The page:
The inquiry has only succeeded in illustrating the gulf that separates the concerns of the mass of working people from the interests of the ruling elite. The poring over thousands of pages of internal documents is not so much “revealing the inner workings of government” as diverting attention away from the fundamental issues. It is as if the inquiry were hermetically sealed from the reality of the Iraq war and its tragic aftermath, in which every day tens, if not hundreds of Iraqis are killed or injured as a result of armed exchanges with the occupation forces.

The broad majority of working people in Britain have already delivered their own verdict on the government and its lies. The Brent East by-election on September 18 exposed the full extent of Labour’s loss of support. The 30 percent swing to the Liberal Democrats was secured because they were the only major party that made a show of opposing the war, whilst 64 percent of the electorate showed their own disgust with the government in this formerly safe Labour seat by not voting at all.

Given the extent of popular hostility to the government and the damage it has sustained over its decision to go to war, its ability to maintain itself in power is without political precedent.

How is one to account for this? Blair is the first prime minister ever to declare his refusal to acknowledge the will of the electorate as a guiding political principle. When two million people took to the streets of London on February 15 in opposition to war with Iraq, he responded by stating that he would be guided by what he believed to be right. Since then he has made repeated speeches, countering opposition to his privatisation of the National Health Service and education, insisting that his government would be even more radical in pushing through its policies. And he has dismissed with contempt those critical of his lies over Iraqi weapons of mass destruction with the claim that they will be found sooner or later.

This indifference to public opinion points to the fundamental character of the New Labour government, which acts as the political representative of an international financial oligarchy—a narrow strata of the super-rich whose sole interest is to add to their already fabulous wealth at the direct expense of the mass of the population.

It is their opinions alone that count with Blair and their continued support for his government is conditional on his readiness to impose unpopular measures on an unwilling population. This is equally true of domestic and foreign policy. In both cases the government earns kudos by its willingness to court unpopularity and take on its opponents. Blair has been conditioned to believe that as long as he does this with sufficient ruthlessness he is assured the backing of big business and its media.

It is this political agenda that accounts for the constant erosion of the democratic rights of the working class. The government has presided over a social polarisation between rich and poor that is worse than anything that existed under the previous Tory government. Such a level of social inequality cannot be reconciled with any genuine form of democratic accountability of the government. One cannot secure a popular mandate for social policies that lead to the impoverishment of millions and colonial wars that cost billions, and endanger tens of thousands of lives.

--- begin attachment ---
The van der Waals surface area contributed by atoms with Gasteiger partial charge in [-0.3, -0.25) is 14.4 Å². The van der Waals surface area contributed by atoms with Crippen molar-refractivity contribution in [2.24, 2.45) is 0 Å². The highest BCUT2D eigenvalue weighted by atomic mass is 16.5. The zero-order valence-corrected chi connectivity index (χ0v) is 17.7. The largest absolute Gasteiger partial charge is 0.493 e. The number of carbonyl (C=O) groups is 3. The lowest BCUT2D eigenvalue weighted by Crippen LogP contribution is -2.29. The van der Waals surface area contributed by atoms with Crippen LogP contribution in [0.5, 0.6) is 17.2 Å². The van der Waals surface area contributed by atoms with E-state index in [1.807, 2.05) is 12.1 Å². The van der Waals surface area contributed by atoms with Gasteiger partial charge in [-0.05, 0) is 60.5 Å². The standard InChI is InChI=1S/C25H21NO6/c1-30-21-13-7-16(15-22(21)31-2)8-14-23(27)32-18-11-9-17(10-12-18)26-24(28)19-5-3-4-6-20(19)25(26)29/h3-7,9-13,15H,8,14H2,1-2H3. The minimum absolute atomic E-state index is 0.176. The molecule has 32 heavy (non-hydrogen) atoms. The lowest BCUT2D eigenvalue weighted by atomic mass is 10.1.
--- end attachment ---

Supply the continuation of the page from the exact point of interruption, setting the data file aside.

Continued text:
Any mechanism through which the popular will once found expression is either deliberately closed off or becomes moribund. All the major parties are gutted of membership, trade union numbers are in constant decline and electoral participation is at a historic low. Government has become increasing authoritarian and reliant upon repressive measures to enforce policies that plunge millions into an ever more precarious existence.

This inevitably creates a highly toxic and explosive political situation. Blair may calculate that he can remain in power so long as his backers are satisfied, but there are political limits to how long a government can continue to rule without significant social support. Those limits are being reached. New Labour is in the grip of a full-scale crisis of political legitimacy, one that is also reflected in the fate of the Bush administration in the US and many of the governments across Europe.

But anger and disgust towards the government is not enough. Far more is at stake than whether Blair is able to continue as prime minister. What has been revealed in the events leading up to the Hutton Inquiry is the full extent of the political disenfranchisement of the working class and the systematic abrogation of its democratic rights. And so long as the political agenda is determined exclusively by the factional warfare raging within the ruling elite, the outcome will be a further shift to the right at the direct expense of working people.

It is imperative that the working class begin to organise itself independently of all the political representatives of big business through the construction of a new and genuinely socialist party. It must take up the demand for the immediate and unconditional withdrawal of British and US troops from Iraq and the convening of an independent inquiry into the way the war was prepared as opposed to the sham led by Lord Hutton.